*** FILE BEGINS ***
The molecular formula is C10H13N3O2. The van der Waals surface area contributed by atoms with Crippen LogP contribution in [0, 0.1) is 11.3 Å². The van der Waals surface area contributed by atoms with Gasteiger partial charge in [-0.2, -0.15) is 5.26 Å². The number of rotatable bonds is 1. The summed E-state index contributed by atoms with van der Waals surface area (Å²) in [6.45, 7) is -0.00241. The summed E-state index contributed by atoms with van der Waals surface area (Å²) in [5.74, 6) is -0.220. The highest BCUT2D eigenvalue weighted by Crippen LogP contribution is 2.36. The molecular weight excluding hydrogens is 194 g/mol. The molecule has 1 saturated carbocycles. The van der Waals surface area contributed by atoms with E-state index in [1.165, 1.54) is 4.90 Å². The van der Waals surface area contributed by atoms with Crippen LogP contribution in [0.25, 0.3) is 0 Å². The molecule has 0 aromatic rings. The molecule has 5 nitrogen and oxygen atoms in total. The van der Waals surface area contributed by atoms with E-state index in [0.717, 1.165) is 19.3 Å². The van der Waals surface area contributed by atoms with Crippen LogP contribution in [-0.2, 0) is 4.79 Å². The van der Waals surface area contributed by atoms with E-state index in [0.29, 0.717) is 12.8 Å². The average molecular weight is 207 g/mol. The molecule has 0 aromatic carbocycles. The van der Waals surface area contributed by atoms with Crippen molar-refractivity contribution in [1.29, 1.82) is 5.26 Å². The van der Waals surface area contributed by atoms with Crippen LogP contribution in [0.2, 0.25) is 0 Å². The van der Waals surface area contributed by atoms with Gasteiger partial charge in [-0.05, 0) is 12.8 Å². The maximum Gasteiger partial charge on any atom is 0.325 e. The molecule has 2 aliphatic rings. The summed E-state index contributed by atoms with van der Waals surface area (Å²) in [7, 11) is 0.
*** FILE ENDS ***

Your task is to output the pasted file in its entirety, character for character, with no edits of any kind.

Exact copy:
The molecular formula is C10H13N3O2. The van der Waals surface area contributed by atoms with Crippen LogP contribution in [0, 0.1) is 11.3 Å². The van der Waals surface area contributed by atoms with Gasteiger partial charge in [-0.2, -0.15) is 5.26 Å². The number of rotatable bonds is 1. The summed E-state index contributed by atoms with van der Waals surface area (Å²) in [6.45, 7) is -0.00241. The summed E-state index contributed by atoms with van der Waals surface area (Å²) in [5.74, 6) is -0.220. The highest BCUT2D eigenvalue weighted by Crippen LogP contribution is 2.36. The molecular weight excluding hydrogens is 194 g/mol. The molecule has 1 saturated carbocycles. The van der Waals surface area contributed by atoms with E-state index in [1.165, 1.54) is 4.90 Å². The van der Waals surface area contributed by atoms with Crippen LogP contribution in [0.25, 0.3) is 0 Å². The molecule has 0 aromatic rings. The molecule has 5 nitrogen and oxygen atoms in total. The van der Waals surface area contributed by atoms with E-state index in [0.717, 1.165) is 19.3 Å². The van der Waals surface area contributed by atoms with Crippen LogP contribution in [-0.2, 0) is 4.79 Å². The van der Waals surface area contributed by atoms with E-state index in [0.29, 0.717) is 12.8 Å². The average molecular weight is 207 g/mol. The molecule has 0 aromatic carbocycles. The van der Waals surface area contributed by atoms with Crippen molar-refractivity contribution in [1.29, 1.82) is 5.26 Å². The van der Waals surface area contributed by atoms with Crippen LogP contribution in [0.2, 0.25) is 0 Å². The van der Waals surface area contributed by atoms with Gasteiger partial charge in [-0.05, 0) is 12.8 Å². The maximum Gasteiger partial charge on any atom is 0.325 e. The molecule has 2 aliphatic rings. The summed E-state index contributed by atoms with van der Waals surface area (Å²) in [7, 11) is 0.